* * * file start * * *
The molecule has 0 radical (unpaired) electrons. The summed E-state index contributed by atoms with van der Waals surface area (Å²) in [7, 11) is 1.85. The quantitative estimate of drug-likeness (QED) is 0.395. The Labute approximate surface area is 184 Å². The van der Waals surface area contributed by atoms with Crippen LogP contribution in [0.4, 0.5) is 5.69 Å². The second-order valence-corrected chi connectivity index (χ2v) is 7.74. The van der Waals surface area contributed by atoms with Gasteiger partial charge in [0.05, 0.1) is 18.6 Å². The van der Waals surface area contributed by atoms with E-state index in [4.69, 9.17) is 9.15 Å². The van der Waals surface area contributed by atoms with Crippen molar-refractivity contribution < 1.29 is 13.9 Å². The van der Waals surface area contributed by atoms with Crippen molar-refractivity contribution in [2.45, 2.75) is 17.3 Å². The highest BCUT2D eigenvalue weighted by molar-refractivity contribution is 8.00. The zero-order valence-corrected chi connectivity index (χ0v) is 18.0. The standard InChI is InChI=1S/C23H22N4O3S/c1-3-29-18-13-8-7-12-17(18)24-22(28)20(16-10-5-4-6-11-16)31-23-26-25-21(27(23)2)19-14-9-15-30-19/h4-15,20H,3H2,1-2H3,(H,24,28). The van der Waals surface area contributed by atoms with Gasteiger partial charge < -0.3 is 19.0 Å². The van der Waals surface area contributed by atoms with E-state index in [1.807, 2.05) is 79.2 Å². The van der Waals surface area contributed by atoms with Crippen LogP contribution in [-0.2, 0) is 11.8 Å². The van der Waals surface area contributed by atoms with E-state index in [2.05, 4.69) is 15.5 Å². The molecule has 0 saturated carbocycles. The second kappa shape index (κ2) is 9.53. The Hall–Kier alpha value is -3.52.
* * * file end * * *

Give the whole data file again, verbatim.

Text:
The molecule has 0 radical (unpaired) electrons. The summed E-state index contributed by atoms with van der Waals surface area (Å²) in [7, 11) is 1.85. The quantitative estimate of drug-likeness (QED) is 0.395. The Labute approximate surface area is 184 Å². The van der Waals surface area contributed by atoms with Crippen LogP contribution in [0.4, 0.5) is 5.69 Å². The second-order valence-corrected chi connectivity index (χ2v) is 7.74. The van der Waals surface area contributed by atoms with Gasteiger partial charge in [0.05, 0.1) is 18.6 Å². The van der Waals surface area contributed by atoms with E-state index in [4.69, 9.17) is 9.15 Å². The van der Waals surface area contributed by atoms with Crippen molar-refractivity contribution < 1.29 is 13.9 Å². The van der Waals surface area contributed by atoms with Crippen molar-refractivity contribution in [2.45, 2.75) is 17.3 Å². The highest BCUT2D eigenvalue weighted by molar-refractivity contribution is 8.00. The zero-order valence-corrected chi connectivity index (χ0v) is 18.0. The standard InChI is InChI=1S/C23H22N4O3S/c1-3-29-18-13-8-7-12-17(18)24-22(28)20(16-10-5-4-6-11-16)31-23-26-25-21(27(23)2)19-14-9-15-30-19/h4-15,20H,3H2,1-2H3,(H,24,28). The van der Waals surface area contributed by atoms with Gasteiger partial charge < -0.3 is 19.0 Å². The van der Waals surface area contributed by atoms with E-state index in [1.807, 2.05) is 79.2 Å². The van der Waals surface area contributed by atoms with Crippen LogP contribution in [-0.2, 0) is 11.8 Å². The van der Waals surface area contributed by atoms with E-state index in [2.05, 4.69) is 15.5 Å². The molecule has 0 saturated carbocycles. The second kappa shape index (κ2) is 9.53. The Hall–Kier alpha value is -3.52.